In the aftermath of the unspeakable event that occurred on November 9th, 2016, I found myself in a group show called “Uprise/ Angry Women”, responding to our new political climate. The show consisted of 80 women artists whose work was deeply involved in issues such as women’s rights, race, economics, and the future of this country. I normally don’t care for participating in shows with that many artists, but considering that it was created in response to a fear mongering, racist, xenophobic, misogynistic, homophobic, unpresidential, climate change denying, unqualified, uneducated, narcissist taking the highest office in the country, you’re damn skippy I was going to get involved. I decided to submit my piece “Women’s Troubles” which highlights the dual roles that women have to balance with working full time and being expected to be the caretaker at home. Unbeknownst to me, I would also be in a show, and an artist talk with Rose McGowan, she was pretty bad ass!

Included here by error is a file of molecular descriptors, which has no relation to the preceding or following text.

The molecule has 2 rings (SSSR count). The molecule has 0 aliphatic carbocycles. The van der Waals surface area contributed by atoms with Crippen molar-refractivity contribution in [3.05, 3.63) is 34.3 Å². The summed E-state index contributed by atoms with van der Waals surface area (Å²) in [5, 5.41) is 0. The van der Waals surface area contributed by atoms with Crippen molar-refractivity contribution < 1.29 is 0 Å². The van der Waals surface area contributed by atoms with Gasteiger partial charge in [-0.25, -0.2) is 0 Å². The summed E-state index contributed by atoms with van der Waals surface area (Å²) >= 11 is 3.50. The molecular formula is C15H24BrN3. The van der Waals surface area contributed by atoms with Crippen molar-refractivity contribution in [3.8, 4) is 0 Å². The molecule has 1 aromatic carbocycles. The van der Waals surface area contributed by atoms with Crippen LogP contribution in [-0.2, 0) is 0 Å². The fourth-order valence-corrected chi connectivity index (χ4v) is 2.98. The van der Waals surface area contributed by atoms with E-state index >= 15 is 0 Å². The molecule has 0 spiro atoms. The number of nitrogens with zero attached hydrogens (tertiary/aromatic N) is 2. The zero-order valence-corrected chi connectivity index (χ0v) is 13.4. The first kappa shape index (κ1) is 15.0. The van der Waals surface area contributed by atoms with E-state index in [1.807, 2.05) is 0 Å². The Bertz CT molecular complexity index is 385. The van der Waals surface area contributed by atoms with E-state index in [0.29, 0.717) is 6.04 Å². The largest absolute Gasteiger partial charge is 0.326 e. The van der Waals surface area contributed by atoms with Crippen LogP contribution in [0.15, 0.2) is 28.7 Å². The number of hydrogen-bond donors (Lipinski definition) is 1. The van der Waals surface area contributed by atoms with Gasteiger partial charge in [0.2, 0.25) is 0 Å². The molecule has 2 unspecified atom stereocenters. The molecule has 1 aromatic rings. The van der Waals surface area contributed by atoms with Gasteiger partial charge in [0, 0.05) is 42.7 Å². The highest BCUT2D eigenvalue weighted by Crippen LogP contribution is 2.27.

So here’s an update on this piece. He was originally going to be a commission for another artist, but that fell through by the time I was just about done with him. I decided to finish working on this piece since I don’t have too many male dolls under my belt. The biggest challenge for me with working on guy dolls is the styling, there’s very little room to hide imperfections. The clothing such as pants and shirts have to be pretty much tailored to fit, unlike a dress that can be loosely wrapped around and sewn in place. Another thing that I don’t bother too much with is the ears or the head shape. Most of the time I just put hair on my pieces, so getting the shape of the back of the head to be perfect and creating ears isn’t usually a concern for me. I am also terrible at sewing, so I find the notion of making pants extremely intimidating. With this piece I had to just face my fears, whip out the sewing machine, figure out how to thread it without help from mom, put my big girl pants on and get the job done. I must say that I love the way he came out, I need to get more practice in with creating more MALEndollies!